Source: NCES, “Demographic and Enrollment Characteristics of Nontraditional Undergraduates: 2011–12”

What key experiences in college prepare graduates for successful engagement in the workplace? The Gallup-Purdue Index, a study of 30,000 college students, has identified six key experiences (“the Big Six”) that contribute to success in the workplace. Four of the six highlight the key role that professors play in the development and future success of students. Perhaps, this evidence supports the higher quality of education at smaller colleges where that kind of faculty-student interaction is more likely to occur. Unfortunately, the study found that 25% of all college graduates did not experience any of the Big Six while they were in college. It would be interesting to see how many of them attended a large university versus a small school.

Source: Many College Graduates Not Equipped for Workplace Success

Posted by: Gregory Linton | 09/15/2015

Gender Gap

This story from Community College Week provides more distressing data about the widening gap between men and women in higher education. Their analysis shows that, in 2013-2014, 61% of associate degrees were earned by women.

Source: Gender Gap

Posted by: Gregory Linton | 08/13/2015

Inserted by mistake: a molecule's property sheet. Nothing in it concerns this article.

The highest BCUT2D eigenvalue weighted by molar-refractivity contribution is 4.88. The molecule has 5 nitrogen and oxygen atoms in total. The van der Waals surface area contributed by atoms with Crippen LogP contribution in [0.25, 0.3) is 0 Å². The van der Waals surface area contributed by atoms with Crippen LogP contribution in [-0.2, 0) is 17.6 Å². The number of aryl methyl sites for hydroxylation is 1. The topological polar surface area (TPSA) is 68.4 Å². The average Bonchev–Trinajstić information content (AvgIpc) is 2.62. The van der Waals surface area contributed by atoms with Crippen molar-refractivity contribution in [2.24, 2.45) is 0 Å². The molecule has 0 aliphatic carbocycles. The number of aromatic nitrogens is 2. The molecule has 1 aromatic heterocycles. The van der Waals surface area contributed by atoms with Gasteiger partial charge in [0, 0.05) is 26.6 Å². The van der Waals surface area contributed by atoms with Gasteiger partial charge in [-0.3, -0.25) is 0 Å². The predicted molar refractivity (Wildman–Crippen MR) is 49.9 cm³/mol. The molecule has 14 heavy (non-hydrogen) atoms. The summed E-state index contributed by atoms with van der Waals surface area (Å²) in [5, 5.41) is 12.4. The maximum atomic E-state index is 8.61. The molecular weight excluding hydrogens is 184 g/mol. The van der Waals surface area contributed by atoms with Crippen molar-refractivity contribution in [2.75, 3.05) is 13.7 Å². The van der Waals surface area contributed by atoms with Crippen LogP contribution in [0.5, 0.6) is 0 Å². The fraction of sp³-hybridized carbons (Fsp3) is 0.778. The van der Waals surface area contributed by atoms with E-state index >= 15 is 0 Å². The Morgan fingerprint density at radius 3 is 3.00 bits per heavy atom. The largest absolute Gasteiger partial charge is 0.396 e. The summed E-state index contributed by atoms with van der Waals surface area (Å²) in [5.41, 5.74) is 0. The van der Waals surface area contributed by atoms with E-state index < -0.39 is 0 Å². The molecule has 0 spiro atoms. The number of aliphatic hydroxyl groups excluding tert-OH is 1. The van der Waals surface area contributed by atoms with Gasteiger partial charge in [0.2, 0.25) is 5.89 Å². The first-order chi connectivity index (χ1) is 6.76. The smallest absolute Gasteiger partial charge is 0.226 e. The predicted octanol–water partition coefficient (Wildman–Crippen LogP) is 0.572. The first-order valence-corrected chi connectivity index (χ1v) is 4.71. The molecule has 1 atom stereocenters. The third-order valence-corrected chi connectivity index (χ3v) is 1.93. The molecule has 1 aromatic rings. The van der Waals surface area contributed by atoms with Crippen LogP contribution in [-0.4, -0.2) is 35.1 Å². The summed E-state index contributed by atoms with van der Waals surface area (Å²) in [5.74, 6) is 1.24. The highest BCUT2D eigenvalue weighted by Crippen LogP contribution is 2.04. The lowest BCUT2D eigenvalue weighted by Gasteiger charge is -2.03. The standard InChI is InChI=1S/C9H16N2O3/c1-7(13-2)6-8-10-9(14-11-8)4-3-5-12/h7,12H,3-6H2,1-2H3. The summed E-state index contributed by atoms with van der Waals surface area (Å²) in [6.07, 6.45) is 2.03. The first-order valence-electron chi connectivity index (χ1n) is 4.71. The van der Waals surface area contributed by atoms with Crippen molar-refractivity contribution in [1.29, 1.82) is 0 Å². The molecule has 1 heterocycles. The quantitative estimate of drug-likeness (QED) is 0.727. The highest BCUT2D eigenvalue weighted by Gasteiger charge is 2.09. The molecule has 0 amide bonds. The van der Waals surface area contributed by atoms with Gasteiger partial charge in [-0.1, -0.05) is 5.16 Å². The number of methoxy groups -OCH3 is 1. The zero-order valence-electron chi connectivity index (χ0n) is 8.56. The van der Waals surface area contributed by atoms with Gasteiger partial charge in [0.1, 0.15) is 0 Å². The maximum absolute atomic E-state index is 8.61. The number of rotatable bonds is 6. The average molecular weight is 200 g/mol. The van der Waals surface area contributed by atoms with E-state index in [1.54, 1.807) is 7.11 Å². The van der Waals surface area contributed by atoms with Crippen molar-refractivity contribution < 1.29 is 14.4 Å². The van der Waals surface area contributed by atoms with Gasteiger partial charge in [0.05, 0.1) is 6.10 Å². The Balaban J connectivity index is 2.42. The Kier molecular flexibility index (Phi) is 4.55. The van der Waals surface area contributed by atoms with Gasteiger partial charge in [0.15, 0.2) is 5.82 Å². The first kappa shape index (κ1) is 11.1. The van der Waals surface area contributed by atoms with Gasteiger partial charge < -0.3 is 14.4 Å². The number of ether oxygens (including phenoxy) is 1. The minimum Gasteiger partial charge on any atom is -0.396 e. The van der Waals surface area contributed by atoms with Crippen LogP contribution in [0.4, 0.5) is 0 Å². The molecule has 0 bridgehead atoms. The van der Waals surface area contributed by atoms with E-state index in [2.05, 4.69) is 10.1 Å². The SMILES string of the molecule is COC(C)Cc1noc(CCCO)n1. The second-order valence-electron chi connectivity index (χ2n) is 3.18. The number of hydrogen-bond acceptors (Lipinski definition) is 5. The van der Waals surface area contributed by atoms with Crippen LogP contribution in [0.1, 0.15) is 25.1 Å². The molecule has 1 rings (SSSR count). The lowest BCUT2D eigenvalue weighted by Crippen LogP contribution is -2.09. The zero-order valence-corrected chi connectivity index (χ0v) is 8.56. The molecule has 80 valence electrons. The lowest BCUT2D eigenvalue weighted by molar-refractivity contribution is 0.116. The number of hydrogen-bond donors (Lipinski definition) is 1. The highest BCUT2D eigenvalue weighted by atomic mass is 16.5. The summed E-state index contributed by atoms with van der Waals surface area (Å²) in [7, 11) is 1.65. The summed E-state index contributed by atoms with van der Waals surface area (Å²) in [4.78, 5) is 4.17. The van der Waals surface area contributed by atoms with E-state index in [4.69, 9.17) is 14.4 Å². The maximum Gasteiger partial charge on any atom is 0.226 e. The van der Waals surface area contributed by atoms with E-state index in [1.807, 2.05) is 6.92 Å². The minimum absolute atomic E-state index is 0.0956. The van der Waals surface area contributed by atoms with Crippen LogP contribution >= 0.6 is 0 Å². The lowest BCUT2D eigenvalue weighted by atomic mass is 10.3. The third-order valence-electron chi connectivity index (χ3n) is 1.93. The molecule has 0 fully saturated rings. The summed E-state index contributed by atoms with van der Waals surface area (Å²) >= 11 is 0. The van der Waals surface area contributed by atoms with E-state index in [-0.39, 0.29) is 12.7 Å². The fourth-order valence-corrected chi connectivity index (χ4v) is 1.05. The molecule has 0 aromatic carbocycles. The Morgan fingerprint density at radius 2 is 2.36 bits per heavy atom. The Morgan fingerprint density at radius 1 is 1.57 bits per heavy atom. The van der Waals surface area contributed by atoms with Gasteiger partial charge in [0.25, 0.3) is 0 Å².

Students learn from failure

This Mindshift article by Holly Korbey offers interesting insights into the role that failure plays in the development of students.

What do Students Lose by Being Perfect? Valuable Failure | MindShift | KQED News.

Gallup’s survey of 140,000 adults found that college students do not answer “yes” to the question “do you learn something new or interesting every day?” any more frequently than non-graduates. Hmm, then all that time on Facebook and Instagram must be a total waste!

Busteed, “No Evidence That Bachelor’s Degrees Lead to Lifelong Learning”

Posted by: Gregory Linton | 08/13/2015

Lukianoff & Haidt, “The Coddling of the American Mind”

In a lengthy and insightful article in the The Atlantic, Greg Lukianoff and Jonathan Haidt analyze the increasing sensitivity of college students to words and ideas they don’t like. This trend is captured by the rise in popularity of the terms “microaggression” and “trigger warnings.” They show why these trends are harmful to the intellectual and personal development of students. http://theatln.tc/1EkIxUW

Mindshift reports on a study by Harvard researchers in Oakland, California, to test the theory that kids learn best when they’re actively engaged in designing and creating projects to explore concepts. The article does not mention whether the study will investigate differences between boys and girls, but I hope they include that in their study. This could confirm those who propose that boys would be more engaged in learning if they were given hands-on projects to complete.

Wan Hulaimi, “The impact of violent video games on children”

This article in the New Straits Times summarizes research on the negative effects of video games on cognition and brain development.